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Type 1 diabetes - DD2 diagnosed today


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#1 zande

Posted 10 February 2019 - 11:32 PM

Never imagined I’d be here in hospital with DD2 newly diagnosed with diabetes. I’m scared, stunned, bummed, sad, can’t quite wrap my head around it. DD2 hardly even gets a cold. I know we’ll be bombarded this week with all the info but would love to hear from people with kiddos with this? Please reassure me that life will become normal again and that DD can still have a good life? She’s just completed her first week at a new high school (she’s 12) and had made a few little friends and now she’s going to have to miss this week, plus miss the swimming carnival, and go back to school with having to inject herself.

#2 BusbyWilkes

Posted 10 February 2019 - 11:42 PM

Big hugs. It is such a shock, to have healthy kids one minute and not the next. My child doesn't have diabetes, but has other autoimmune conditions, diagnosed at the start of high school, that have lifelong implications, so I understand a little of what you are going through.
We have several friends with teens recently diagnosed with diabetes. They are doing well. It is a big adjustment for all of you, and often takes a bit of juggling of meds to start with. Your DD may be back at school next week, or it may take a little longer to stabilise her bsl.
There are advances with this disease all the time, and with insulin pumps now used regularly, your daughter can still go on to have a great quality of life.
Be gentle with yourself over the next while, as you begin to come to terms how this impacts her, you and the rest of your family.

#3 steppy

Posted 10 February 2019 - 11:48 PM

Life will become normal again in most ways - it's mostly making sure her diet and insulin match each other, which you (and she) will get better at over time. It's never easy for the person who has diabetes - nothing really makes having to inject several times a day seem okay - and it means you have to be more organised with travel and things and make sure you have enough supplies all the time, as well as having emergency sugar on hand whenever you go out, especially for sports and such.

One thing I will say is that if over time, and especially as she gets older, you think she is not managing her injections well, get a pump for her before she turns 18 - it gets ridiculously expensive after that.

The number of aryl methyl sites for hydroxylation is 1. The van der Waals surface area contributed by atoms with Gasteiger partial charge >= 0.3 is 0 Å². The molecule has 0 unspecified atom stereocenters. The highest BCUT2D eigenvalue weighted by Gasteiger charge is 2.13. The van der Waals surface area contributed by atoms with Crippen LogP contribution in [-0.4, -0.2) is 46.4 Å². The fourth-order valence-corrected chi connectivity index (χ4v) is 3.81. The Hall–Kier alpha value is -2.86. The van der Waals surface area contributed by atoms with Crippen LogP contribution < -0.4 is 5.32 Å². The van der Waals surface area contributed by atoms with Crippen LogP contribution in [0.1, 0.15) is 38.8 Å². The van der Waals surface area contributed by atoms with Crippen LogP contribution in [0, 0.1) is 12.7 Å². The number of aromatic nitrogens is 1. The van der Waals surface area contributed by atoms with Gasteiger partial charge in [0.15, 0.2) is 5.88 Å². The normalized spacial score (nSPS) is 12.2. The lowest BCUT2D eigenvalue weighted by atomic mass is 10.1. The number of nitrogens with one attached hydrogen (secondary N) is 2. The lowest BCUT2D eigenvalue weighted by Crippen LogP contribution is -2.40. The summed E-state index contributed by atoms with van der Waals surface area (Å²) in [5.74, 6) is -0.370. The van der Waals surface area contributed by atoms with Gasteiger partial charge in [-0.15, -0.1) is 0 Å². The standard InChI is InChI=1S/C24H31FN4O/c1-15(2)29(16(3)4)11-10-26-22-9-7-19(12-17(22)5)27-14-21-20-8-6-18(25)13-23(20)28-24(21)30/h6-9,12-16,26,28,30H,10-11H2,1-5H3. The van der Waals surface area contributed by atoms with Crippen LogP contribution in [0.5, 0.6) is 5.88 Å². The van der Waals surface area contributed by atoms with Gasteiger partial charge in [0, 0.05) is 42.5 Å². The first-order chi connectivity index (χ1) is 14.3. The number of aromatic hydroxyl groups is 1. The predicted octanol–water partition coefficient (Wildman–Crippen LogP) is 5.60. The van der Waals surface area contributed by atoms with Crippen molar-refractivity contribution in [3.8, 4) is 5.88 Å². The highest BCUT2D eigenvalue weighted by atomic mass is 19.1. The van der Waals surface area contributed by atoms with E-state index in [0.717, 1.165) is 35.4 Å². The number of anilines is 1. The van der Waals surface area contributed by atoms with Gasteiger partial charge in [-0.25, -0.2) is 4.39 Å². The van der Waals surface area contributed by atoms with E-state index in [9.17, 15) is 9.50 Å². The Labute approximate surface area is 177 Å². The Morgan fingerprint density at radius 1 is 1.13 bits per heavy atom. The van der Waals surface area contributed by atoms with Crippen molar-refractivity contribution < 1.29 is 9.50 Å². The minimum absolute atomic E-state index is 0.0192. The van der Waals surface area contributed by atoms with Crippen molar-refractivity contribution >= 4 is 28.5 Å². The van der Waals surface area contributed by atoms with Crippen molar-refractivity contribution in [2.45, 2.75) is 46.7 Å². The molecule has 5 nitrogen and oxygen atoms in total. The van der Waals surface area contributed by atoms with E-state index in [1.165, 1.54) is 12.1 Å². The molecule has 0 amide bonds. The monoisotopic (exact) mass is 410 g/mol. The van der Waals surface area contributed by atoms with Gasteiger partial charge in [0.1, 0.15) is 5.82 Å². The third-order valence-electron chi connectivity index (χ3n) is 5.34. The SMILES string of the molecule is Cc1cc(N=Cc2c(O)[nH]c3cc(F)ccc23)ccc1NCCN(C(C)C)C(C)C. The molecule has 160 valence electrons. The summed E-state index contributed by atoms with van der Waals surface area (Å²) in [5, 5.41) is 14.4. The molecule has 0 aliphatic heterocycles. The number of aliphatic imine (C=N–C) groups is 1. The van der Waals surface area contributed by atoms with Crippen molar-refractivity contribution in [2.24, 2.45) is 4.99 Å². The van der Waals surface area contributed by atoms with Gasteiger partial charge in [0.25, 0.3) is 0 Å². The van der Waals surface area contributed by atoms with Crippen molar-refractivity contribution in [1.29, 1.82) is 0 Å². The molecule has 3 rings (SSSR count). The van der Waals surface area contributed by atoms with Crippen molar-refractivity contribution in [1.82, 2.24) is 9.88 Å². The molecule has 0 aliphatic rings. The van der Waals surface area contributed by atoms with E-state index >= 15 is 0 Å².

#4 steppy

Posted 11 February 2019 - 12:13 AM

Oh and yes, there are advances being made all the time. It's entirely possible that a cure could be discovered within her lifetime. People with diabetes can certainly live long and normal lives. It really depends on how much care they take of themselves. There are some big negatives - if she wants to join the defence forces or I think some emergency services that's not going to be possible. That happened to our child who had diabetes - it completely stopped that dream - but there are vastly more paths people can take in the world where managed diabetes will not be an issue.

#5 rowd

Posted 11 February 2019 - 04:55 AM

My best friend was diagnosed with diabetes in highschool. Yes there was an adjustment period, but she did everything we did, and now lives overseas and is very successful. She has an implant in her arm which she can scan to get her blood sugar readings and to track whether they are rising or falling. She is fit and healthy and takes great care of herself, which definitely helps her diabetes. My sister in law was diagnosed at age 12 and she has a pump, so never has to inject herself. She is also healthy and a mum of two primary school aged kids.

All the best to your family and the confusing days ahead. I know you will find a new normal, but you are allowed to feel overwhelmed and devastated right now.

#6 SplashingRainbows

Posted 11 February 2019 - 05:09 AM

I’m so sorry Zande. What a shock, but good on you for following up your concerns.

My dad was diagnosed at age 14, back when the support and knowledge was so much less. He is a healthy mid 60s retiree now.

I won’t lie. It was hard for him. However technology has come so far now your daughter will have many advantages he didn’t. Pumps are great - your endocrinologist will advise you on this and whether it’s appropriate. Dad has one now and likes it I think.

#7 Veritas Vinum Arte

Posted 11 February 2019 - 09:02 AM

Glad to hear that the EB brains trust worked well and you followed up concerns. Very sad to hear the diagnosis.

I had a friend diagnosed at the end of primary school. They managed to manage it well, apart from the later teens when she was drinking alcohol when she shouldn’t. She is now happily married late 30s, very into sports and a teacher.


#8 Engingirl

Posted 11 February 2019 - 09:34 AM

My daughter was diagnosed at 16 months old, and is 8 years old now. It's our new normal. There's nothing she can't do because of diabetes, it just takes some extra planning. She wears a pump and CGM. She was on the pump 2 months after diagnosis, and the pump is extremely liberating - she can eat what she wants when she wants to, and conversely doesn't have to eat if she's not hungry. I'm happy to talk more via PM if you'd like.

#9 The Little Engine

Posted 16 February 2019 - 03:52 PM

My 9yo daughter was diagnosed around 9 months ago. As a single mum it has been a very difficult adjustment period and DD has had lots of issues with insulin sensitivity so big variances in glucose levels. Shr has mostly been a trooper though everything!




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